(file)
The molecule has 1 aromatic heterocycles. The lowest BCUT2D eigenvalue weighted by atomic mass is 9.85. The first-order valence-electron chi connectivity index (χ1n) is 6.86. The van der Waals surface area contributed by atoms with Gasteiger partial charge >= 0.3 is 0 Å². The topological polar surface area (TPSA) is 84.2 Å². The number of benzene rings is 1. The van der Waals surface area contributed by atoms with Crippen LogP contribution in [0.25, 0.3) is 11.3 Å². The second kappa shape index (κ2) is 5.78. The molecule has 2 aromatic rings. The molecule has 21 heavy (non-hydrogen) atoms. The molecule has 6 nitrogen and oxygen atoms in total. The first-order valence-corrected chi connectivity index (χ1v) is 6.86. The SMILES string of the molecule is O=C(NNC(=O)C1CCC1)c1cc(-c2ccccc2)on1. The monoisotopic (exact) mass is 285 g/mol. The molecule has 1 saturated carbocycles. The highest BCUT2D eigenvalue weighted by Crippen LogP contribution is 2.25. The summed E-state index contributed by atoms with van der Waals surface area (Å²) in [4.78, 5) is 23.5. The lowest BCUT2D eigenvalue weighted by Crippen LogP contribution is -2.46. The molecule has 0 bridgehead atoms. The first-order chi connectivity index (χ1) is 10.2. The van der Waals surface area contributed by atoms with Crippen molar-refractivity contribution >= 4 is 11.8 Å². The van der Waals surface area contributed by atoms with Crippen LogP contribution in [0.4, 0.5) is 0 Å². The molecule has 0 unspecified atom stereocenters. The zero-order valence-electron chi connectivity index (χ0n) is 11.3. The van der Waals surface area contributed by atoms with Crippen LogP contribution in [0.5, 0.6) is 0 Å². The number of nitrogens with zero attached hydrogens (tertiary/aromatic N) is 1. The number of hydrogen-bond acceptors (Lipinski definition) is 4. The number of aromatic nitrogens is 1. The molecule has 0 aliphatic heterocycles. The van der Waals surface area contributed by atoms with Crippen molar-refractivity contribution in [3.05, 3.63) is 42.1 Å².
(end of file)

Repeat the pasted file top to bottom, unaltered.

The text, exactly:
The molecule has 1 aromatic heterocycles. The lowest BCUT2D eigenvalue weighted by atomic mass is 9.85. The first-order valence-electron chi connectivity index (χ1n) is 6.86. The van der Waals surface area contributed by atoms with Gasteiger partial charge >= 0.3 is 0 Å². The topological polar surface area (TPSA) is 84.2 Å². The number of benzene rings is 1. The van der Waals surface area contributed by atoms with Crippen LogP contribution in [0.25, 0.3) is 11.3 Å². The second kappa shape index (κ2) is 5.78. The molecule has 2 aromatic rings. The molecule has 21 heavy (non-hydrogen) atoms. The molecule has 6 nitrogen and oxygen atoms in total. The first-order valence-corrected chi connectivity index (χ1v) is 6.86. The SMILES string of the molecule is O=C(NNC(=O)C1CCC1)c1cc(-c2ccccc2)on1. The monoisotopic (exact) mass is 285 g/mol. The molecule has 1 saturated carbocycles. The highest BCUT2D eigenvalue weighted by Crippen LogP contribution is 2.25. The summed E-state index contributed by atoms with van der Waals surface area (Å²) in [4.78, 5) is 23.5. The lowest BCUT2D eigenvalue weighted by Crippen LogP contribution is -2.46. The molecule has 0 bridgehead atoms. The first-order chi connectivity index (χ1) is 10.2. The van der Waals surface area contributed by atoms with Crippen molar-refractivity contribution >= 4 is 11.8 Å². The van der Waals surface area contributed by atoms with Crippen LogP contribution in [0.4, 0.5) is 0 Å². The molecule has 0 unspecified atom stereocenters. The zero-order valence-electron chi connectivity index (χ0n) is 11.3. The van der Waals surface area contributed by atoms with Crippen LogP contribution in [0.5, 0.6) is 0 Å². The number of nitrogens with zero attached hydrogens (tertiary/aromatic N) is 1. The number of hydrogen-bond acceptors (Lipinski definition) is 4. The number of aromatic nitrogens is 1. The molecule has 0 aliphatic heterocycles. The van der Waals surface area contributed by atoms with Crippen molar-refractivity contribution in [3.05, 3.63) is 42.1 Å².